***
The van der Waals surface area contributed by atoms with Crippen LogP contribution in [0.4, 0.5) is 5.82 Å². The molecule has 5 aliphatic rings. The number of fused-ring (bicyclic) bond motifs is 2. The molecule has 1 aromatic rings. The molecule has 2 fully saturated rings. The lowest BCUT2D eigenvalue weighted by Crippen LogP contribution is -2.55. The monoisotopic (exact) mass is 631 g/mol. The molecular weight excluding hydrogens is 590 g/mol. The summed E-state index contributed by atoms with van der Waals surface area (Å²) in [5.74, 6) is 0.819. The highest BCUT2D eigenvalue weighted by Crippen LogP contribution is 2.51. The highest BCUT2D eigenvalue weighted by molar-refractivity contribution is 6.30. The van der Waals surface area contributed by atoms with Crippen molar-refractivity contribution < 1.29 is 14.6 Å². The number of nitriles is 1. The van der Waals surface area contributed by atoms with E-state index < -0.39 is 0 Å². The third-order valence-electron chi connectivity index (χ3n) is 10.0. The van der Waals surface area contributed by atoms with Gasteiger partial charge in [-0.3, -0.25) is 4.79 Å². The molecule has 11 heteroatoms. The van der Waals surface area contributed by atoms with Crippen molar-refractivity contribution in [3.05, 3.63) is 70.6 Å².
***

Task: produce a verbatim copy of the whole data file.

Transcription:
The van der Waals surface area contributed by atoms with Crippen LogP contribution in [0.4, 0.5) is 5.82 Å². The molecule has 5 aliphatic rings. The number of fused-ring (bicyclic) bond motifs is 2. The molecule has 1 aromatic rings. The molecule has 2 fully saturated rings. The lowest BCUT2D eigenvalue weighted by Crippen LogP contribution is -2.55. The monoisotopic (exact) mass is 631 g/mol. The molecular weight excluding hydrogens is 590 g/mol. The summed E-state index contributed by atoms with van der Waals surface area (Å²) in [5.74, 6) is 0.819. The highest BCUT2D eigenvalue weighted by Crippen LogP contribution is 2.51. The highest BCUT2D eigenvalue weighted by molar-refractivity contribution is 6.30. The van der Waals surface area contributed by atoms with Crippen molar-refractivity contribution < 1.29 is 14.6 Å². The number of nitriles is 1. The van der Waals surface area contributed by atoms with E-state index < -0.39 is 0 Å². The third-order valence-electron chi connectivity index (χ3n) is 10.0. The van der Waals surface area contributed by atoms with Gasteiger partial charge in [-0.3, -0.25) is 4.79 Å². The molecule has 11 heteroatoms. The van der Waals surface area contributed by atoms with Crippen molar-refractivity contribution in [3.05, 3.63) is 70.6 Å².